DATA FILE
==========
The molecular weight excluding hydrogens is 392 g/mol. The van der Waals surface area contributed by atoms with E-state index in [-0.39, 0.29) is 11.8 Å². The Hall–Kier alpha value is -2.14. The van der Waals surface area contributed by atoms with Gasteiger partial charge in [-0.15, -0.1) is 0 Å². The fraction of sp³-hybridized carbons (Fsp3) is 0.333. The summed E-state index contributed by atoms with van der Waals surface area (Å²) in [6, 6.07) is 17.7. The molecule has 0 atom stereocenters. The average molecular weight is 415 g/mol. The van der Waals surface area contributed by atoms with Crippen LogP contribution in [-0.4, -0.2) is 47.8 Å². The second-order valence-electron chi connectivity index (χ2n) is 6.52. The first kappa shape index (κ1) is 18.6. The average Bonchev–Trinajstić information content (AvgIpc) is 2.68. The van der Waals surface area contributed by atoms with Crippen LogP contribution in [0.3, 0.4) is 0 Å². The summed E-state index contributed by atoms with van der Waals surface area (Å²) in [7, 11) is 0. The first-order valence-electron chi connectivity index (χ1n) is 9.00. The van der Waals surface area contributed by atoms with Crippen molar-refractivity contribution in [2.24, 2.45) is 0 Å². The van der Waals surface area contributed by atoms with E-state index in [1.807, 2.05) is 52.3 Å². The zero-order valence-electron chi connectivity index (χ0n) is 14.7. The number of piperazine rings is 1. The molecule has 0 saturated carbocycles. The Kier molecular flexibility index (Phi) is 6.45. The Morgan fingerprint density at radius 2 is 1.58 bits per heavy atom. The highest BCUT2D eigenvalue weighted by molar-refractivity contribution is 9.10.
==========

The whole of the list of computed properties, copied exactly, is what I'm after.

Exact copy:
The molecular weight excluding hydrogens is 392 g/mol. The van der Waals surface area contributed by atoms with E-state index in [-0.39, 0.29) is 11.8 Å². The Hall–Kier alpha value is -2.14. The van der Waals surface area contributed by atoms with Gasteiger partial charge in [-0.15, -0.1) is 0 Å². The fraction of sp³-hybridized carbons (Fsp3) is 0.333. The summed E-state index contributed by atoms with van der Waals surface area (Å²) in [6, 6.07) is 17.7. The molecule has 0 atom stereocenters. The average molecular weight is 415 g/mol. The van der Waals surface area contributed by atoms with Crippen LogP contribution in [-0.4, -0.2) is 47.8 Å². The second-order valence-electron chi connectivity index (χ2n) is 6.52. The first kappa shape index (κ1) is 18.6. The average Bonchev–Trinajstić information content (AvgIpc) is 2.68. The van der Waals surface area contributed by atoms with Crippen LogP contribution in [0.3, 0.4) is 0 Å². The summed E-state index contributed by atoms with van der Waals surface area (Å²) in [7, 11) is 0. The first-order valence-electron chi connectivity index (χ1n) is 9.00. The van der Waals surface area contributed by atoms with Crippen molar-refractivity contribution in [2.24, 2.45) is 0 Å². The van der Waals surface area contributed by atoms with E-state index in [1.807, 2.05) is 52.3 Å². The zero-order valence-electron chi connectivity index (χ0n) is 14.7. The number of piperazine rings is 1. The molecule has 0 saturated carbocycles. The Kier molecular flexibility index (Phi) is 6.45. The Morgan fingerprint density at radius 2 is 1.58 bits per heavy atom. The highest BCUT2D eigenvalue weighted by molar-refractivity contribution is 9.10.